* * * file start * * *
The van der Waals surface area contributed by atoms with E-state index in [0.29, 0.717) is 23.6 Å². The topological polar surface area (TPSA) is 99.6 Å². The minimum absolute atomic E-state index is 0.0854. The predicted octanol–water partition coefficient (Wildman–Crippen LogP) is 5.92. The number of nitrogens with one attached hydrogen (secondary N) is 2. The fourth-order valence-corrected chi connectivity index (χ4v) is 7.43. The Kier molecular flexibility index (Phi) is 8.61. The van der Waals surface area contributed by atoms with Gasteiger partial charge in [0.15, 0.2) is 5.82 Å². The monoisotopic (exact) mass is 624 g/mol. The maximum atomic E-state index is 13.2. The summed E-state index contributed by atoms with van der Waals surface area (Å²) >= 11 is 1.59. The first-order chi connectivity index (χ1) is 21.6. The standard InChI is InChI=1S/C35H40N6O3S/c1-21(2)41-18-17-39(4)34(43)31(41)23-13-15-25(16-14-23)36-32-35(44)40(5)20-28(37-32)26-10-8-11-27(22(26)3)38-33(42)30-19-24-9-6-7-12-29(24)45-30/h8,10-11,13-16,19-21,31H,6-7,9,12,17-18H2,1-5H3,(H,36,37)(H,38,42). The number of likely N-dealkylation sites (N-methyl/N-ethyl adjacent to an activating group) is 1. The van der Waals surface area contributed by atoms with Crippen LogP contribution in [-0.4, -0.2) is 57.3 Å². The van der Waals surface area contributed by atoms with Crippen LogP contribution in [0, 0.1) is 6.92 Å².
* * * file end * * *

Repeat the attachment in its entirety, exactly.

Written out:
The van der Waals surface area contributed by atoms with E-state index in [0.29, 0.717) is 23.6 Å². The topological polar surface area (TPSA) is 99.6 Å². The minimum absolute atomic E-state index is 0.0854. The predicted octanol–water partition coefficient (Wildman–Crippen LogP) is 5.92. The number of nitrogens with one attached hydrogen (secondary N) is 2. The fourth-order valence-corrected chi connectivity index (χ4v) is 7.43. The Kier molecular flexibility index (Phi) is 8.61. The van der Waals surface area contributed by atoms with Gasteiger partial charge in [0.15, 0.2) is 5.82 Å². The monoisotopic (exact) mass is 624 g/mol. The maximum atomic E-state index is 13.2. The summed E-state index contributed by atoms with van der Waals surface area (Å²) >= 11 is 1.59. The first-order chi connectivity index (χ1) is 21.6. The standard InChI is InChI=1S/C35H40N6O3S/c1-21(2)41-18-17-39(4)34(43)31(41)23-13-15-25(16-14-23)36-32-35(44)40(5)20-28(37-32)26-10-8-11-27(22(26)3)38-33(42)30-19-24-9-6-7-12-29(24)45-30/h8,10-11,13-16,19-21,31H,6-7,9,12,17-18H2,1-5H3,(H,36,37)(H,38,42). The number of likely N-dealkylation sites (N-methyl/N-ethyl adjacent to an activating group) is 1. The van der Waals surface area contributed by atoms with Crippen LogP contribution in [-0.4, -0.2) is 57.3 Å². The van der Waals surface area contributed by atoms with Crippen LogP contribution in [0, 0.1) is 6.92 Å².